While Iraq and Afghanistan are undoubtedly America’s Vietnam of the early Twenty-First century, both American art and public consciousness have yet to question the wars or even to try to understand them in nearly the same way. The Yellow Birds is a novel that addresses the latter and paints a deeply troubling picture. It is written by Kevin Powers, a machine gunner in the US army who served in 2004/5 and went on to become a Fellow in Poetry at the University of Texas. Since its release, the novel has ridden high on a wave of glowing reviews and praise for the issues it addresses. It is no exaggeration to say that it has been immediately thrust into the canon of American war literature, a burden of extreme gravitas, especially considering the current scarcity of other literature dealing with these wars.
The plot of the novel is fairly simple. It centres on the narrator, John Bartle, and another young soldier, nicknamed Murph. Before the pair are shipped out to Iraq, Murph’s mother corners Bartle into promising to bring her son home. From the beginning, we are told that this is a promise he will fail to keep. Always present in both their military careers is Sergeant Sterling, a deeply disturbed man who delights in violence and is a near perfect soldier. From here, Bartle describes their doomed journey through hell, jumping between memories of Iraq and a troubled return home, with the mystery of Murph’s death always hanging heavily over the story.
However, what’s apparent from the start of the novel is its style. The observation that Powers’ background in poetry has served him well as a novelist is as obvious as it is true. The book is unashamedly constructed of image, simile and metaphor, so that no scene passes without being portrayed to the very best of Powers’ capabilities. Despite this, each sentence is honed down to be only as long as it needs to be in perfect execution of economy of language, and the result is a beautiful and strange combination of maximalist and minimalist writing. Clouds become ‘soiled linens on an unmade bed,’ mortars fall with an ‘orchestral whine’ and, the out-and-out favourite among reviewers: soldiers return home to keep grasping a ‘rifle that was not there.’ It is hard to fault a novel so carefully and poetically written that not a single word is wasted. Nonetheless, such a barrage of literary devices can grow wearisome and leave brilliant images and phrases passed over and forgotten. What’s more, it creates the bizarre idea of the increasingly damaged Bartle stopping in the middle of a war zone to think of apt phrases as bullets and bombs slaughter those around him.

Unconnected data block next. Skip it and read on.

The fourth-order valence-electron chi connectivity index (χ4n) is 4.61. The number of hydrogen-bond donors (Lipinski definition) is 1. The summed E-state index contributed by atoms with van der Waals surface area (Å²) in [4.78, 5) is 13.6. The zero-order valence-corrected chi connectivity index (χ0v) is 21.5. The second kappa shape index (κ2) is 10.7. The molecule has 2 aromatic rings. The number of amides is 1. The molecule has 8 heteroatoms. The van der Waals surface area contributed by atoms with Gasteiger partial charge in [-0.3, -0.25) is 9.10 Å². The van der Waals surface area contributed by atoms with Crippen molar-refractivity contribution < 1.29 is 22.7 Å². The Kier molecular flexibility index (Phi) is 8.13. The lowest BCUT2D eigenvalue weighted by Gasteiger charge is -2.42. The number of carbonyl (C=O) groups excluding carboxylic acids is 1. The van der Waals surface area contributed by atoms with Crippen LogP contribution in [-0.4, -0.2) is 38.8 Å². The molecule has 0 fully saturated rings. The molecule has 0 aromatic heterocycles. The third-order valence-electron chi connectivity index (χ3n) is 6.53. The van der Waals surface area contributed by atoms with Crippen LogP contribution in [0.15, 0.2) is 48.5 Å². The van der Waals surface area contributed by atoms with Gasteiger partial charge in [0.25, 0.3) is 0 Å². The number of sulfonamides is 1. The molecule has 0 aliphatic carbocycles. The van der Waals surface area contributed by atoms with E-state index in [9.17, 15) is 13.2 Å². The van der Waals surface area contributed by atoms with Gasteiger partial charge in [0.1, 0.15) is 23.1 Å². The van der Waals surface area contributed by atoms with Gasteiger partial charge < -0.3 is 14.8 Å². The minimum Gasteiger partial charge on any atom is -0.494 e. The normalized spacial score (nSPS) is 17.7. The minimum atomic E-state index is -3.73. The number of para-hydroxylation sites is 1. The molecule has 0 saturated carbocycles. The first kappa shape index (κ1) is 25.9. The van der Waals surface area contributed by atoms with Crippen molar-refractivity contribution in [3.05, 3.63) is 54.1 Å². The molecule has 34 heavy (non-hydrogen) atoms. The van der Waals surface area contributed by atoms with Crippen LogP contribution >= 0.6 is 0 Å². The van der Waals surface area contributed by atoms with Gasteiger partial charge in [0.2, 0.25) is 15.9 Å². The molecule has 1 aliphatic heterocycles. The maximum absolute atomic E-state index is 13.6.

This is to do a disservice to Powers, however. Although he elevates his prose, the content of the novel never shies from the horrifying reality of war. In fact, the bravery of this has been surprisingly neglected in the novel’s reception so far. The meaninglessness of the conflict, the ignorance of the public in America and the evil of having to murder human beings are all embraced with an honesty that is painful and humbling to read. The extravagance of the style is even, perhaps, part of the attempt to come to terms with the trauma of Bartle’s experiences from the perspective of the present, employing the power of language to its fullest to try and make sense out of the senseless. That the conflict is senseless is never in doubt. In one particularly significant scene, Bartle presses Sergeant Sterling for the last words of a soldier he saw dying and who delivered on this unreal Hollywood trope. When he relents, the reality is embarrassingly and terribly believable: ‘Hey, man, check if I shat my pants.’